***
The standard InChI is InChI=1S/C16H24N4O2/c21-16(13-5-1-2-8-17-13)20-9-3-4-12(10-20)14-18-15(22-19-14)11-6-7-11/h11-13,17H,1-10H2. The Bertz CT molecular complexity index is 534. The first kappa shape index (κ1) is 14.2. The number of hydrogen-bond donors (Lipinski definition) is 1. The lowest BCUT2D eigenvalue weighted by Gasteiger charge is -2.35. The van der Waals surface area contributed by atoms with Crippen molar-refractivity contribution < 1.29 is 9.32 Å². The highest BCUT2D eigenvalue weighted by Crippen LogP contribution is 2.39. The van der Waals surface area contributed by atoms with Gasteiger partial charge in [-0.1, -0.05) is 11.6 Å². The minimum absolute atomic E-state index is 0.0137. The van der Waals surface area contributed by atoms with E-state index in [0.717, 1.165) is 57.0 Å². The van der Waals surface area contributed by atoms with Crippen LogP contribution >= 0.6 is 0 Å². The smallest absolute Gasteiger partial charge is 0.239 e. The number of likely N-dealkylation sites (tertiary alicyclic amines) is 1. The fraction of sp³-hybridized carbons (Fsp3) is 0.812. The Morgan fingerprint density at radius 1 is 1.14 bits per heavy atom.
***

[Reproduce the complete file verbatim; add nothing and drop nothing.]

The standard InChI is InChI=1S/C16H24N4O2/c21-16(13-5-1-2-8-17-13)20-9-3-4-12(10-20)14-18-15(22-19-14)11-6-7-11/h11-13,17H,1-10H2. The Bertz CT molecular complexity index is 534. The first kappa shape index (κ1) is 14.2. The number of hydrogen-bond donors (Lipinski definition) is 1. The lowest BCUT2D eigenvalue weighted by Gasteiger charge is -2.35. The van der Waals surface area contributed by atoms with Crippen molar-refractivity contribution < 1.29 is 9.32 Å². The highest BCUT2D eigenvalue weighted by Crippen LogP contribution is 2.39. The van der Waals surface area contributed by atoms with Gasteiger partial charge in [-0.1, -0.05) is 11.6 Å². The minimum absolute atomic E-state index is 0.0137. The van der Waals surface area contributed by atoms with E-state index in [0.717, 1.165) is 57.0 Å². The van der Waals surface area contributed by atoms with Crippen LogP contribution >= 0.6 is 0 Å². The smallest absolute Gasteiger partial charge is 0.239 e. The number of likely N-dealkylation sites (tertiary alicyclic amines) is 1. The fraction of sp³-hybridized carbons (Fsp3) is 0.812. The Morgan fingerprint density at radius 1 is 1.14 bits per heavy atom.